USCIS Policy Manual

Current as of January 16, 2019

Volume 9 - Waivers

Part G - Waivers for Fraud or Willful Misrepresentation

Chapter 1 - Purpose and Background

A. Purpose

An applicant who is inadmissible for fraud or willful misrepresentation may be eligible for a waiver. [1] See INA 212(a)(6)(C)(i). A waiver of inadmissibility allows an applicant to enter the United States or obtain an immigration benefit despite having been found inadmissible.

The purpose of a waiver for inadmissibility due to fraud or willful misrepresentation [2] See INA 212(a)(6)(C)(i). is to:

Provide humanitarian relief and promote family unity;

Ensure the applicant merits favorable discretion based on positive factors outweighing the applicant’s fraud or willful misrepresentation and any other negative factors; and

Allow the applicant to overcome the inadmissibility or removability ground.

B. Background

Prior to September 30, 1996, a waiver was available to applicants who could show either:

More than 10 years had passed since the date of the fraud or willful misrepresentation; or

The applicant’s U.S. citizen or lawful permanent resident (LPR) parents, spouse, or children would suffer extreme hardship if the applicant was refused admission to the United States.

The Illegal Immigration Reform and Immigrant Responsibility Act of 1996 (IIRIRA) [3] See Section 349 of IIRIRA, Division C of Pub. L. 104-208, 110 Stat. 3009, 3009-639 (September 30, 1996). limited the availability of the waiver and eliminated the possibility of applying for a waiver if more than 10 years have passed. [4] Under INA 212(i). The applicable law for the adjudication of an INA 212(i) waiver is the law in effect on the date of the decision on the waiver application. See Matter of Cervantes-Gonzalez, 22 I&N Dec. 560, 563 (BIA 1999). A waiver is now available only to applicants who can demonstrate extreme hardship to:

A U.S. citizen parent or spouse;

An LPR parent or spouse;

A U.S. citizen fiancé(e); [5] A fiancé(e) is not yet the spouse of a U.S. citizen. However, K inadmissibility issues are generally addressed as if the fiancé(e) were seeking admission as an immigrant. See 22 CFR 41.81(d). See Matter of Sesay, 25 I&N Dec. 431 (BIA 2011). As discussed below, the grant of an INA 212(i) waiver to a K nonimmigrant fiancé(e) or fiancé(e) child is conditioned on the fiancé(e)’s actually marrying the citizen petitioner. See 8 CFR 212.7(a)(4)(iii). or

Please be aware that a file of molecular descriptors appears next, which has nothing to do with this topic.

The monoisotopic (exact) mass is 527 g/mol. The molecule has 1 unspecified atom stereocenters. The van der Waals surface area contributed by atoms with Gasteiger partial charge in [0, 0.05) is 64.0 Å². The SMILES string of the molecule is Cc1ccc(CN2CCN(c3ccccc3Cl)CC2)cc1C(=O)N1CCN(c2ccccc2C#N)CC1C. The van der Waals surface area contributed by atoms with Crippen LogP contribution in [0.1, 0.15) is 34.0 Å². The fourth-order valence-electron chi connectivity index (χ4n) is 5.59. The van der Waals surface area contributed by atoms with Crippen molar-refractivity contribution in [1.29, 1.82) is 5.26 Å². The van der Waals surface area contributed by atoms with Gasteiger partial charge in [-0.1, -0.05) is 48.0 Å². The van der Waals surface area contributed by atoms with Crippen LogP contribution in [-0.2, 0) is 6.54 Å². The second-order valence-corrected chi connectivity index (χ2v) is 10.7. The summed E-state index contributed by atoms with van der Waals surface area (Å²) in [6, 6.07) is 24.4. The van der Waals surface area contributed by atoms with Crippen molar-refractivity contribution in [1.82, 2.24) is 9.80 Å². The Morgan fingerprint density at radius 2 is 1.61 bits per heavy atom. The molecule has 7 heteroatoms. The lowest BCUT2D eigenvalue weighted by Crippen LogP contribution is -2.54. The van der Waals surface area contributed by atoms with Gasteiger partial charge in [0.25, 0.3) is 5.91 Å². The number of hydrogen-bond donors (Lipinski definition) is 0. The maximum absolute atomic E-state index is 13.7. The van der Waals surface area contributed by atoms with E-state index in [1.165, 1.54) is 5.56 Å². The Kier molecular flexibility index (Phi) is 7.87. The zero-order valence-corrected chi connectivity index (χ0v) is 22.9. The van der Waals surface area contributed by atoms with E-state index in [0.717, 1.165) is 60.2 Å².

In the case of a Violence Against Women Act (VAWA) self-petitioner: the VAWA self-petitioner, or his or her U.S. citizen, LPR, or qualified alien parent or child.

IIRIRA made other changes that play a role in the waiver adjudication. IIRIRA modified the inadmissibility provision [6] See INA 212(a)(6)(C). by creating two inadmissibility grounds within the same provision:

Inadmissibility for fraud or willful misrepresentation; [7] See INA 212(a)(6)(C)(i). and

Inadmissibility for falsely claiming U.S. citizenship on or after September 30, 1996. [8] See INA 212(a)(6)(C)(ii), as implemented by Section 344(a) of IIRIRA, Division C of Pub. L. 104-208, 110 Stat. 3009, 3009-637 (September 30, 1996).

The waiver [9] Under INA 212(i). discussed in this Part G only applies to applicants who are inadmissible for fraud or willful misrepresentation. [10] See INA 212(a)(6)(C)(i).

Inadmissibility based on a false claim to U.S. citizenship made on or after September 30, 1996 [11] IIRIRA made September 30, 1996 the effective date of the new INA 212(a)(6)(C)(ii). See Section 344(c) of IIRIRA, Division C of Pub. L. 104-208, 110 Stat. 3009, 3009-637 (September 30, 1996). cannot be waived through a waiver for fraud or willful misrepresentation. [12] See INA 212(i). Some separate adjustment mechanisms, such as INA 209 (for refugees and asylees) may have more broadly available waivers that could apply to an applicant who is inadmissible under INA 212(a)(6)(C)(ii). For example, INA 209(c) allows the waiver of many grounds of inadmissibility, and does not list INA 212(a)(6)(C)(ii) as a ground that cannot be waived. However, because IIRIRA’s changes were not retroactive, applicants who falsely claimed U.S. citizenship before September 30, 1996, are considered inadmissible for fraud or willful misrepresentation and may still seek the fraud or willful misrepresentation waiver.

C. Scope